The threshold itself can be defined in many ways: by location, function, and material. Etymologically it can mean an opening or beginning as well as an obstacle, and as Catherine Murphy has demonstrated, thresholds are fundamentally and necessarily ambiguous and time-based constructs, referring to both physical and psychological states of being. Some can be transgressed by the body; some are transparent or translucent and purely visual, dominated by the gaze more than by bodily spatial experience.
Theories of psychoanalysis also directly address the significance of the boundary or threshold. Sigmund Freud viewed the unconscious mind as an interior space containing, among other mental impulses, consciousness, all within a drawing room (corroborating Benjamin’s definition of bourgeois life as concentrated within this space). Freud defines the boundary between mental impulses and consciousness as the threshold acting as a “watchman,” policing the strict divisions between these two states. Freud’s own working and living environments employed thresholds to powerful effect. As Diana Fuss describes, Freud strictly segregated the two distinct areas of his professional practice, psychoanalysis and writing, kept separate by a threshold that bisected his office space.
The consequences of the breakdown of this border, of the failure of the watchman to keep unwanted impulses at bay, are expressed through Rodion Romanovich Raskalnikov, the protagonist of Dostoevsky’s Crime and Punishment, who describes his retreat to his living quarters in animal rather than human terms in explanation of his premeditated murder of the elderly pawnbroker Alyona Ivanovna: “Then I hid in my corner like a spider. You were in my kennel, you saw it…. And do you know, Sonya, low ceilings and cramped rooms cramp the souls and mind! Oh, how I hated that kennel! And yet I didn’t want to leave it. I purposely didn’t want to!” Dostoyevsky uses Raskalnikov’s description of his inhuman living quarters—his kennel—and his inability to leave them after the murder to project the character’s intense psychological decompensation.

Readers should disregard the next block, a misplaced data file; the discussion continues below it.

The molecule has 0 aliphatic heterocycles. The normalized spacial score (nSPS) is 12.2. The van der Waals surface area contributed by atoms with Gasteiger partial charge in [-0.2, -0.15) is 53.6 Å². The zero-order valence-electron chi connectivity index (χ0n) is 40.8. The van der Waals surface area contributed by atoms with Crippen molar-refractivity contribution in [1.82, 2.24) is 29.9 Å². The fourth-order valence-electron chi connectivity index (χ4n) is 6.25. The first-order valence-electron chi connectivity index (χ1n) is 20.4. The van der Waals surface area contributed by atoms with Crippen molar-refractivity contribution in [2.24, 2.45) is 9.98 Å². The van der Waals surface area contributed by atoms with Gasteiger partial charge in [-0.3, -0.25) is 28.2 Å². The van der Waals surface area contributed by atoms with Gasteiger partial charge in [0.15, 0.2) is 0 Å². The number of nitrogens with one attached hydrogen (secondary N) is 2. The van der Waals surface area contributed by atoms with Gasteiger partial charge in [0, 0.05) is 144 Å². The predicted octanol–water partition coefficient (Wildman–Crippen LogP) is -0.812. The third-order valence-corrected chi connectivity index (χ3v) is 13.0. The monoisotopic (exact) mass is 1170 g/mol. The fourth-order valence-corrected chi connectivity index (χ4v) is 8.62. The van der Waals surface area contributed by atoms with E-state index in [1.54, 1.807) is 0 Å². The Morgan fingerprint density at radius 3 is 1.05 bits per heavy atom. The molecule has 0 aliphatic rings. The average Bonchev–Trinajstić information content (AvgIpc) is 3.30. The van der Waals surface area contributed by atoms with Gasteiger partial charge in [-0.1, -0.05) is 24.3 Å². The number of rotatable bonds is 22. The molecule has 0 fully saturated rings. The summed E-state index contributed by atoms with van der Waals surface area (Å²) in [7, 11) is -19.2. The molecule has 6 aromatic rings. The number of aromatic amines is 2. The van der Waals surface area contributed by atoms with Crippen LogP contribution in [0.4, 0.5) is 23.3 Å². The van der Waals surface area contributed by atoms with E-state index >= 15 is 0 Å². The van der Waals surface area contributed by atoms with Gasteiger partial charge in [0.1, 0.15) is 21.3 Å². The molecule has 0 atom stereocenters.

The role of domestic privacy and the extent to which the interior can signify its inhabitant are recurring themes across a wide cross section of disciplines. The French writer Georges Perec, whose work was intimately engaged in everyday life, wrote of his own private interior space and the significance of the threshold in demarcating it: